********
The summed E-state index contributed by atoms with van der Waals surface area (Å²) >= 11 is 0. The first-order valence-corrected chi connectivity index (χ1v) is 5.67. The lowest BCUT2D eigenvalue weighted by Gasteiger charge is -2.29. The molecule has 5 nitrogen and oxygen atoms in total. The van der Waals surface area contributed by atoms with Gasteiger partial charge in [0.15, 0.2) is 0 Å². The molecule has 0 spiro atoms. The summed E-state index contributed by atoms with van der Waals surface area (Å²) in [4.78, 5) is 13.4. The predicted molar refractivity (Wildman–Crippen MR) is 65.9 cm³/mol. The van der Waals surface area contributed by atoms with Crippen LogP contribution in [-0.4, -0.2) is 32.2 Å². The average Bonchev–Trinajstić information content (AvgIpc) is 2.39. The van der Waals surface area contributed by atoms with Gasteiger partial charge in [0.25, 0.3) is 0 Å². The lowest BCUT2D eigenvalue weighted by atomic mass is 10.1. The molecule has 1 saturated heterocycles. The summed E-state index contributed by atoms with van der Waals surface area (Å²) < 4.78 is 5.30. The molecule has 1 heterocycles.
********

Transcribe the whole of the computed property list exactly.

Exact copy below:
The summed E-state index contributed by atoms with van der Waals surface area (Å²) >= 11 is 0. The first-order valence-corrected chi connectivity index (χ1v) is 5.67. The lowest BCUT2D eigenvalue weighted by Gasteiger charge is -2.29. The molecule has 5 nitrogen and oxygen atoms in total. The van der Waals surface area contributed by atoms with Gasteiger partial charge in [0.15, 0.2) is 0 Å². The molecule has 0 spiro atoms. The summed E-state index contributed by atoms with van der Waals surface area (Å²) in [4.78, 5) is 13.4. The predicted molar refractivity (Wildman–Crippen MR) is 65.9 cm³/mol. The van der Waals surface area contributed by atoms with Crippen LogP contribution in [-0.4, -0.2) is 32.2 Å². The average Bonchev–Trinajstić information content (AvgIpc) is 2.39. The van der Waals surface area contributed by atoms with Gasteiger partial charge in [0.25, 0.3) is 0 Å². The lowest BCUT2D eigenvalue weighted by atomic mass is 10.1. The molecule has 1 saturated heterocycles. The summed E-state index contributed by atoms with van der Waals surface area (Å²) < 4.78 is 5.30. The molecule has 1 heterocycles.